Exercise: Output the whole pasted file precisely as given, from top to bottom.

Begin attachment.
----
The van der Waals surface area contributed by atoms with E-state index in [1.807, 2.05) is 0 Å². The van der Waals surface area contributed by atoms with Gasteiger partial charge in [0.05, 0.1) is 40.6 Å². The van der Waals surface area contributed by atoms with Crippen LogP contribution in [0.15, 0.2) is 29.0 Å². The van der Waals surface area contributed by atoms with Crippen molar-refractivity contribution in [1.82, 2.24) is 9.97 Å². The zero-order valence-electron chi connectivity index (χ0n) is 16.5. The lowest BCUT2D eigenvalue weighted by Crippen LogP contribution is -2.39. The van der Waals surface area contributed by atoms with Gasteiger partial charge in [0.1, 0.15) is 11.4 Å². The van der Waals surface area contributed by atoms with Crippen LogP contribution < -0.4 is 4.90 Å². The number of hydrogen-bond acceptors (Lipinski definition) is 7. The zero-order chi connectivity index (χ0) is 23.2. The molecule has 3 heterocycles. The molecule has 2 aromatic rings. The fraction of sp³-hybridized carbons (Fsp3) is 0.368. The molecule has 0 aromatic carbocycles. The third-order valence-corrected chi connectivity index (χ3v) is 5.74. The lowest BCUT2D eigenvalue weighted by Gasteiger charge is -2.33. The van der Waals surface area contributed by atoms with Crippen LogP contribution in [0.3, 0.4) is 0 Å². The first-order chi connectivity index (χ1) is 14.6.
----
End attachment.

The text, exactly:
The van der Waals surface area contributed by atoms with E-state index in [1.807, 2.05) is 0 Å². The van der Waals surface area contributed by atoms with Gasteiger partial charge in [0.05, 0.1) is 40.6 Å². The van der Waals surface area contributed by atoms with Crippen LogP contribution in [0.15, 0.2) is 29.0 Å². The van der Waals surface area contributed by atoms with Crippen molar-refractivity contribution in [1.82, 2.24) is 9.97 Å². The zero-order valence-electron chi connectivity index (χ0n) is 16.5. The lowest BCUT2D eigenvalue weighted by Crippen LogP contribution is -2.39. The van der Waals surface area contributed by atoms with Gasteiger partial charge in [0.1, 0.15) is 11.4 Å². The van der Waals surface area contributed by atoms with Crippen LogP contribution < -0.4 is 4.90 Å². The number of hydrogen-bond acceptors (Lipinski definition) is 7. The zero-order chi connectivity index (χ0) is 23.2. The molecule has 3 heterocycles. The molecule has 2 aromatic rings. The fraction of sp³-hybridized carbons (Fsp3) is 0.368. The molecule has 0 aromatic carbocycles. The third-order valence-corrected chi connectivity index (χ3v) is 5.74. The lowest BCUT2D eigenvalue weighted by Gasteiger charge is -2.33. The van der Waals surface area contributed by atoms with Crippen LogP contribution in [0.3, 0.4) is 0 Å². The first-order chi connectivity index (χ1) is 14.6.